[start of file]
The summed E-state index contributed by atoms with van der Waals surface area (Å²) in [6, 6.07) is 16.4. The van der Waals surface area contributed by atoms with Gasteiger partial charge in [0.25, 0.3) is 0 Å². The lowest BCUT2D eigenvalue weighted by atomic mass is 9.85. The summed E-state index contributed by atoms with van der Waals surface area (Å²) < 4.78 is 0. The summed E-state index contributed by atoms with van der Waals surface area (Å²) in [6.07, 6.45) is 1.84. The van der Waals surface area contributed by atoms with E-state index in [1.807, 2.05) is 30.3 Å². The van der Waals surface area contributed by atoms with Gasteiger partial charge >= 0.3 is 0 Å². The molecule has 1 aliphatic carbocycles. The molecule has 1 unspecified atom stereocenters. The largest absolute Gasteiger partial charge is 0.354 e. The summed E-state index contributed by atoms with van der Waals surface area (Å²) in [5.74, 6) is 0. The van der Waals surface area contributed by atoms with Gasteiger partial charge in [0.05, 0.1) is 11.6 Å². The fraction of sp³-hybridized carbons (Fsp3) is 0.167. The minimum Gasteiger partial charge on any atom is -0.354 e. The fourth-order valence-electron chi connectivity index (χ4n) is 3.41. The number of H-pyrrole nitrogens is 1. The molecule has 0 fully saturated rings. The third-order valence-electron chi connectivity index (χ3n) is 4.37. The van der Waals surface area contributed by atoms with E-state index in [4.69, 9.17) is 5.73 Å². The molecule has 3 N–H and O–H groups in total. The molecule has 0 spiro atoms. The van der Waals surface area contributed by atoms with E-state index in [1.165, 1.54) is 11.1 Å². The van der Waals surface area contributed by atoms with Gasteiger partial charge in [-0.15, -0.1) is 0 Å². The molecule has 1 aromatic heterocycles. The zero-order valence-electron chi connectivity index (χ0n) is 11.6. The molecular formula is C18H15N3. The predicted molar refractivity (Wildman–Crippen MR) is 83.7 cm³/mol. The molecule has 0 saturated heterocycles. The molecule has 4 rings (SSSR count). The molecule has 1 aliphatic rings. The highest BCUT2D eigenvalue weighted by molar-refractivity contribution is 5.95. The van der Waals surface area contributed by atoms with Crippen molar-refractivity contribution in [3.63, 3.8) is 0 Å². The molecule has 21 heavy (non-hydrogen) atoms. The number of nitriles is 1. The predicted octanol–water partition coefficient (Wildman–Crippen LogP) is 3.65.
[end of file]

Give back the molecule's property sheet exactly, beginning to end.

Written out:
The summed E-state index contributed by atoms with van der Waals surface area (Å²) in [6, 6.07) is 16.4. The van der Waals surface area contributed by atoms with Gasteiger partial charge in [0.25, 0.3) is 0 Å². The lowest BCUT2D eigenvalue weighted by atomic mass is 9.85. The summed E-state index contributed by atoms with van der Waals surface area (Å²) < 4.78 is 0. The summed E-state index contributed by atoms with van der Waals surface area (Å²) in [6.07, 6.45) is 1.84. The van der Waals surface area contributed by atoms with E-state index in [1.807, 2.05) is 30.3 Å². The van der Waals surface area contributed by atoms with Gasteiger partial charge >= 0.3 is 0 Å². The molecule has 1 aliphatic carbocycles. The molecule has 1 unspecified atom stereocenters. The largest absolute Gasteiger partial charge is 0.354 e. The summed E-state index contributed by atoms with van der Waals surface area (Å²) in [5.74, 6) is 0. The van der Waals surface area contributed by atoms with Gasteiger partial charge in [0.05, 0.1) is 11.6 Å². The fraction of sp³-hybridized carbons (Fsp3) is 0.167. The minimum Gasteiger partial charge on any atom is -0.354 e. The fourth-order valence-electron chi connectivity index (χ4n) is 3.41. The number of H-pyrrole nitrogens is 1. The molecule has 0 fully saturated rings. The third-order valence-electron chi connectivity index (χ3n) is 4.37. The van der Waals surface area contributed by atoms with E-state index in [4.69, 9.17) is 5.73 Å². The molecule has 3 N–H and O–H groups in total. The molecule has 0 spiro atoms. The van der Waals surface area contributed by atoms with E-state index in [1.165, 1.54) is 11.1 Å². The van der Waals surface area contributed by atoms with Gasteiger partial charge in [-0.15, -0.1) is 0 Å². The molecule has 1 aromatic heterocycles. The zero-order valence-electron chi connectivity index (χ0n) is 11.6. The molecular formula is C18H15N3. The predicted molar refractivity (Wildman–Crippen MR) is 83.7 cm³/mol. The molecule has 0 saturated heterocycles. The molecule has 4 rings (SSSR count). The molecule has 1 aliphatic rings. The highest BCUT2D eigenvalue weighted by molar-refractivity contribution is 5.95. The van der Waals surface area contributed by atoms with Crippen molar-refractivity contribution in [3.63, 3.8) is 0 Å². The molecule has 21 heavy (non-hydrogen) atoms. The number of nitriles is 1. The predicted octanol–water partition coefficient (Wildman–Crippen LogP) is 3.65.